Dresser Makeover: Before & After

So, my office has been looking like this for the past couple weeks:

Not a good look, and I was getting sick of it. I had decided that I needed a dresser, and needed it fast. I thought it would be fun (and cheaper) to refinish my own. So I began scouring craigslist ads for the perfect fit.

I hadn’t had much luck, largely because I have no truck/means to transport furniture, so needless to say I was getting desperate.

Friday evening I finally found it. The perfect little rescue project.

Only $25 (plus $10 to deliver)! I didn’t even try to bargain with the guy because I was so excited just to have it.

When it arrived that night, it was clear why it was so cheap. This thing was beat up.

Scratches and gashes everywhere…

Missing dowels…

It was rough. But I was determined to make it useful and pretty. So I made a trip to the hardware store the next morning to pick up some supplies.

I had been carefully studying all of my paint options over at Centsational girl’s blog, and decided that spray paint was the way to go. All of her projects turn out flawlessly, and she uses spray paint on many of her furniture pieces. I only had one weekend and it had to get done, so I knew this was the quickest and easiest solution.

Here’s what I was working with:

I decided to use paint stripper to try and remove the glossy varnish coat. I’m still not entirely sure if that was necessary, or if just some sanding would have done the trick, but I loathe sanding so anything to reduce the amount of sanding time sounded like a good idea.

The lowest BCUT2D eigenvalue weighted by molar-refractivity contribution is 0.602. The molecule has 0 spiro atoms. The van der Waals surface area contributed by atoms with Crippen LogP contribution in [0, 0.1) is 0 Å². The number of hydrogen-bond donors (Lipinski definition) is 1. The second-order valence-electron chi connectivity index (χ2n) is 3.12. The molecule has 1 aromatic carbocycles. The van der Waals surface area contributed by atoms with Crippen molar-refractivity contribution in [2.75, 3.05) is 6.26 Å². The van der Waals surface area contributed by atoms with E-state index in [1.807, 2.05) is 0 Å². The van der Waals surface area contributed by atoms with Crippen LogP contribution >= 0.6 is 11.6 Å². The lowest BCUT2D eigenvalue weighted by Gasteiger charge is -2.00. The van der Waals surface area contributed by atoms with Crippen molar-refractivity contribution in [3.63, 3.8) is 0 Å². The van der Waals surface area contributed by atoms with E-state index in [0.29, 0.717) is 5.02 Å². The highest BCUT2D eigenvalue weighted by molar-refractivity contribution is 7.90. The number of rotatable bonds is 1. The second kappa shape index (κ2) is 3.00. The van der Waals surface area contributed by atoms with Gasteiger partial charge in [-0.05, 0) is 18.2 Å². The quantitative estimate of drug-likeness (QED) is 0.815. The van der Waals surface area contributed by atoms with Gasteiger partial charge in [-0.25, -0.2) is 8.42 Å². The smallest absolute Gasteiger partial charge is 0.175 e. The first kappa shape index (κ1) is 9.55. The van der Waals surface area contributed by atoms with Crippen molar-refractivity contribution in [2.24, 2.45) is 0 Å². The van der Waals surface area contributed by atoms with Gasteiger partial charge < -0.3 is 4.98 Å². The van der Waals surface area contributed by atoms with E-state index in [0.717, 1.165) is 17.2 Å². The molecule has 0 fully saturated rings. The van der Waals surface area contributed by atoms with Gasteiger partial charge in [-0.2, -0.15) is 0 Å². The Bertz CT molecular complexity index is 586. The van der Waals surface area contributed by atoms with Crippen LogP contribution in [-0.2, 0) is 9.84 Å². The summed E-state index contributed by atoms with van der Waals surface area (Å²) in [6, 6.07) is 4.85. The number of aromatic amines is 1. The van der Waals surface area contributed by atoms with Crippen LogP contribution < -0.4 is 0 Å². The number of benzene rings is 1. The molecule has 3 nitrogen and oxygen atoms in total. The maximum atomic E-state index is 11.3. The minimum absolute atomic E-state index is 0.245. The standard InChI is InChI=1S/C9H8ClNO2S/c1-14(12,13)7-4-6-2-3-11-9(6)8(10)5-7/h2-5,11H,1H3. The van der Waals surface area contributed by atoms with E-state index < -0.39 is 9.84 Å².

Here’s the stuff in action:

Looks like it’s working, right? Well, not entirely. Some areas peeled off like butter, others were really stuck on there. I have a feeling it had to do with the thickness of my coat of stripper, so take my advice and lay it on thick if you’re wondering.

Here’s some of the easier areas coming off:

Here’s some of the ensuing mess:

After I had scraped as much as I could stand, I began the annoying fun process of sanding. Sandpaper was something I forgot to pick up at the hardware store, so I was stuck with my 150 grit. Pretty sure from the scratches I was leaving that was way too rough. Next time I’ll remember to pick up some finer stuff (along with a sander perhaps to make my life easier).

After sanding, I went ahead and patched up all of the dents/holes/missing chunks I could find using lightweight spackle…

Probably not the ideal stuff to use on wood, but I purchased some wood putty only to read the instructions which said “this putty does not dry and can not be sanded”… great, what good is it then? I don’t know. But my spackle worked just fine.

After allowing it to dry, I did one more light sanding, then wiped the surface down with paint thinner to clear any dust and debris.

Then came the fun part: prime & paint!

I used a can of Rustoleum Painter’s Touch Ultra cover 2x Primer. After the
can was empty, I had this…

Didn’t quite cover all the way. I foolishly believed their claim that “1 can = the coverage of 2”. Trust me, they lie. Then I became concerned that the two cans of paint I purchased wouldn’t be enough to thoroughly cover the dresser.

My suspicions were confirmed, and it was back to the hardware store. This time I played it safe and bought three cans, and I went with a different paint because I wasn’t fond of the way the Painter’s Touch would randomly spit and splatter the paint out. Not cool Rustoleum.

So I instead got this, which I remembered seeing Kate (Censational girl) using often:

No splattering from this can, whew. I ended up using another 1.5 cans to fully cover. I noticed that this new paint was actually glossy, while the first really wasn’t, which left an undesirable spotty effect on the finish. I tried to capture it in the light here:
See the spotty area where it looks like part of it’s still wet and part is dry in the right corner? Yeah, no bueno. So I gave it one last coat of paint and hoped for the best.
While it was drying, I gave the hardware a coat of my favorite stuff in a bottle (aside from three olives bubble gum vodka), Krylon’s Oil Rubbed Bronze.